How Seiren re-engineers galge stock characters

John Ohno
15 min readMar 16, 2017

Seiren is not among the most popular shows this season (with a MAL score of 6.4/10, an AP score of 3/5, and an IMDB score of 7.3/10), and it is not among the best shows this season, but it does something interesting and unique that I think is worth a closer look. Specifically, it appears to be an exercise in rediscovery and re-engineering.

Anime has a well-deserved reputation for relying upon stock character types and plot structure. This is not necessarily a bad thing: most of what anime does differently from western productions is about cleverly saving effort and resources without sacrificing story quality, and stock characters can be used to this end. However, stock characters have become over-fitted, to the point that shows that hew too closely to type become predictable and boring (for instance, see this season’s Gabriel Dropout, a show that despite incredible animation and voice acting, was consistently done better beat for beat twenty years ago).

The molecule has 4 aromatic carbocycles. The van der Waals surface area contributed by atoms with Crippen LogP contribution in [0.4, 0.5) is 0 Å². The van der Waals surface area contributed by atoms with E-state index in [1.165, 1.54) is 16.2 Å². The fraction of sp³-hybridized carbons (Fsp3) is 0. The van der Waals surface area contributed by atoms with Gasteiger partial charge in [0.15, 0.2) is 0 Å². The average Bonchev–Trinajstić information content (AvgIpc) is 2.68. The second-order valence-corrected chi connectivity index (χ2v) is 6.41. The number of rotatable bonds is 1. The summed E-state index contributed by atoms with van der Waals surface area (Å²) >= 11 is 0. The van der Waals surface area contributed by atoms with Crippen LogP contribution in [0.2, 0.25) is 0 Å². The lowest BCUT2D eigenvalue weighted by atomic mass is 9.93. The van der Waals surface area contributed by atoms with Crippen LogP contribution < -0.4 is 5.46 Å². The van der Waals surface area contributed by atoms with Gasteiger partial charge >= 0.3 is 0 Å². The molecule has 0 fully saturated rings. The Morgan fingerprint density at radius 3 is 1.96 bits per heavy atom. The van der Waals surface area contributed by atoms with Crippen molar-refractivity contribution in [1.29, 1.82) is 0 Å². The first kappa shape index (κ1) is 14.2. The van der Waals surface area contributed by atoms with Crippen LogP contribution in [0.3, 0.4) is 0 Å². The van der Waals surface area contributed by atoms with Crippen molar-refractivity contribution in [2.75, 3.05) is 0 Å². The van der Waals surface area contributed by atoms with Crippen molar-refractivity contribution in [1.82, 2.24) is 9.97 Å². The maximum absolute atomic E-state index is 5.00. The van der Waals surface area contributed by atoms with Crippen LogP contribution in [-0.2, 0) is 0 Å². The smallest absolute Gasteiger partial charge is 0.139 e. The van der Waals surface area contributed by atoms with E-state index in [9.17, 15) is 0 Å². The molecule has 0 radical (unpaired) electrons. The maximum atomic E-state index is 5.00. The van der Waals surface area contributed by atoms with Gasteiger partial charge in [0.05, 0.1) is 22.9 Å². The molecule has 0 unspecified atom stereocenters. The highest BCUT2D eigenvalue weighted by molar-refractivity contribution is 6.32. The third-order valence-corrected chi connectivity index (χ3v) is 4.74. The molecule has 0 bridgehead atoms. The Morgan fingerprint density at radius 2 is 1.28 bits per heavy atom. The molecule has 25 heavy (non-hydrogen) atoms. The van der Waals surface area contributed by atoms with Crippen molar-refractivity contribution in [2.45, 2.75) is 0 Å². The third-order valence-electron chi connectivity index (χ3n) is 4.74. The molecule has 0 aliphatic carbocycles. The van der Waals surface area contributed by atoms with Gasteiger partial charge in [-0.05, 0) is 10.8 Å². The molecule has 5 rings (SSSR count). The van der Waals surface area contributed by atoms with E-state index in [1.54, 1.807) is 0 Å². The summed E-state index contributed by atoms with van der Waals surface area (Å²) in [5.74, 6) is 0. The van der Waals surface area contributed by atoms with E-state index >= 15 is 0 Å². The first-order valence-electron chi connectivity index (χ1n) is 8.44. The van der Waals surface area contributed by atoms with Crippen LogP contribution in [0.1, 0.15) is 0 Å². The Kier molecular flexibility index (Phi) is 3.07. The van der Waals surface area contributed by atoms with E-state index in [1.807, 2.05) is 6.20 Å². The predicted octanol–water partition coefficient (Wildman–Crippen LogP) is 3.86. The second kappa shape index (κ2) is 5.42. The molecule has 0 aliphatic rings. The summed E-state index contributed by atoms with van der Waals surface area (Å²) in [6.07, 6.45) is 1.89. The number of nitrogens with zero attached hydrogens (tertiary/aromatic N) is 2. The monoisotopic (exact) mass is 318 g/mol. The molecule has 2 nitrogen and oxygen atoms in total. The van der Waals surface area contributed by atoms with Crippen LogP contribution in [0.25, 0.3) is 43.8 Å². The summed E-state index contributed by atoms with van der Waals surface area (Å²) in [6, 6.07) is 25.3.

One way to combat this is to draw attention to it (as last years Saekano did). This works fine a couple of times, but by itself quickly becomes boring: the character who is aware that she is a shallow cliche becomes another shallow cliche. Another way is to engage in a dialogue with the type, adding nuances that make categorization fuzzier and possibly bringing in self-awareness but still engaging in the same attributes and behaviors that are associated with the type (which, as Digibro explains in several videos, is part of what NisioisiN does in the…

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John Ohno

Resident hypertext crank. Author of Big and Small Computing: Trajectories for the Future of Software. http://www.lord-enki.net